Social Stock Exchange
The Social Stock Exchange (“SSE”) was created as a platform to enable social enterprises to access a variety of funds and funding organizations discover social enterprises that require funding. The SSE is governed by Securities and Exchange Board of India (“SEBI”). Entities that are eligible to get listed on the SSE are called Social Enterprises.
Prerequisites to become a Social Enterprise
These prerequisites are listed under SEBI (Issue of Capital and Disclosure Requirements), (“SEBI (ICDR)”)2018:
a. A Company or Body Corporate operating for profit
b. A Section 8 Company
c. A Charitable Society under Societies Registration Act
d. A Charitable Trust under Indian Trust Act/ any State’s public trust legislation.
2. Entities that are not eligible to become a social enterprise are those that engage in the following activities:
a. political or religious organizations or activities,
b. professional or trade associations,
c. infrastructure and housing companies, except affordable housing.
3. Eligible entities can choose to engage in one or more of 16 activities mentioned under the SEBI (ICDR) 2018 to qualify for listing under the SSE. Examples of activities enumerated are - eradicating hunger, poverty, malnutrition, and inequality, promoting education,employability, and livelihoods, and bridging the digital divide in internet and mobile phone access, addressing issues of misinformation and data protection.
4. To be eligible for listing on the SSE, entities must also show that at least 67% (average of the immediately preceding three years) of their revenue and/or expenditure and/or customer base comes from under-deserved or less privileged segments of development priorities under the Central and State governments.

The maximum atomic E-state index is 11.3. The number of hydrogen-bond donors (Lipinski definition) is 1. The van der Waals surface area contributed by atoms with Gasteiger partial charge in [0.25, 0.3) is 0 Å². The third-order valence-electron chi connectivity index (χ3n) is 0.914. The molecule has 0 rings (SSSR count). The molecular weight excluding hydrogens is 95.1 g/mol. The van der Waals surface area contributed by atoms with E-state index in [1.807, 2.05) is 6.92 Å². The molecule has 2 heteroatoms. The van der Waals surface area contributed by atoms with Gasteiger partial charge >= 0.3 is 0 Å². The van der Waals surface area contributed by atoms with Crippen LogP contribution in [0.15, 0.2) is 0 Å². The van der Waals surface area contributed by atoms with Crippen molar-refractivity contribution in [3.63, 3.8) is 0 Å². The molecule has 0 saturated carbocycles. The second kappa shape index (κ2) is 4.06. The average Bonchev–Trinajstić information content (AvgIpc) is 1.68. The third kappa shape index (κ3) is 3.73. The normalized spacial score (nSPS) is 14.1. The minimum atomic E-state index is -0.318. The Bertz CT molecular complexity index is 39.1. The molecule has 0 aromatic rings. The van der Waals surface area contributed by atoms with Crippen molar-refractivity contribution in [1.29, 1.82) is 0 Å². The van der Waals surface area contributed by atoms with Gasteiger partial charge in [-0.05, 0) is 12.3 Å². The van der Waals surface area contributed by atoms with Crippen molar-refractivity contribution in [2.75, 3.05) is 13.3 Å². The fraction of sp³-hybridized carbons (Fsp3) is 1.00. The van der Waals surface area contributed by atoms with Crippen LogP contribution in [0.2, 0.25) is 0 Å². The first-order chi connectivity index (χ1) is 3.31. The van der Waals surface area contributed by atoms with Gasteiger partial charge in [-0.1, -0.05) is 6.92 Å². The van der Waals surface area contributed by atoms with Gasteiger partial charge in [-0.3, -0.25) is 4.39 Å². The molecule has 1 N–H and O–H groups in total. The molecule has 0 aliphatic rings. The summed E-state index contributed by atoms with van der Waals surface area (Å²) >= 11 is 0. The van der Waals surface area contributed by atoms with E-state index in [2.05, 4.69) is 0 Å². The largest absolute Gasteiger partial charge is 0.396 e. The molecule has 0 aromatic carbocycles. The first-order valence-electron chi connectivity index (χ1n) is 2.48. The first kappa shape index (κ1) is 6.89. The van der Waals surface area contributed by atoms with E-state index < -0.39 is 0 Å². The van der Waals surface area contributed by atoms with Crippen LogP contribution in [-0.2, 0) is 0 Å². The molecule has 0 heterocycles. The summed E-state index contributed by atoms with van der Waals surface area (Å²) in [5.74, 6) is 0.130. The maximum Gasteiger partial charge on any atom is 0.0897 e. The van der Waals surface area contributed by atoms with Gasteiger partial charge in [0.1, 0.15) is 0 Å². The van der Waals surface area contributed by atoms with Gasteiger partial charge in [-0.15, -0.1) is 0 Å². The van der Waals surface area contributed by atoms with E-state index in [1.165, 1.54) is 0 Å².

After listing on the SSE, the Social Enterprise is expected to make certain disclosures which are listed under the SEBI (Listing Obligations and Disclosure Requirements) Regulations, (“SEBI (LODR)”)2015. This includes getting
their annual impact report audited by a Social Auditor(SEBI (LODR), 2015: Regulation 91 E.
Additional disclosures of fund utilization are also required on a quarterly basis from Social Enterprises who are not for profit entities (SEBI (LODR), 2015: Regulation 91 F.
Impact of Social Audit on the Social Sector
Impact measurement is a means for social enterprises to demonstrate palpable, measurable impact of their work. This helps to foster the credibility of the social sector and keeps it accountable to the outcomes social enterprises often adopt in their mission and vision statements. The social audit standards are likely to transcend the context of the SSE and percolate to being adopted by the social sector at large. Here’s how:
On Funds Raised on SSE. Though the social audit norms are intended to audit the impact reports and impact reported by social enterprises listed on the SSE, this is the first time a framework is being recommended under statute to measure impact.
On CSR. A January 2021 amendment to India’s CSR law, made it mandatory for companies with a CSR budget of INR 10 crore or more in any fiscal year and all projects with outlays of INR 1 crore or more to conduct impact assessments by an independent impact agency. However, the Companies Act or Rules did not notify any framework for social auditors or impact audit. Thus the social impact reporting norms can get easily adopted by CSR donors.
On Philanthropic Grants. Philanthropic donors usually have outcomes frameworks that are tailor made to each grantee and its programs. It is likely that philanthropies too will adopt social audit norms notified under the SSE framework, which will reduce the need to re0invent the impact assessment framework for each grantee. However this will also prejudicially affect non-profits where outcomes are relatively slower to manifest.
Eventually, we believe that non-profits would be compelled to identify an impact measurement framework and get their impact reports audited. This will become a common requirement for eligibility towards all forms of philanthropic capital.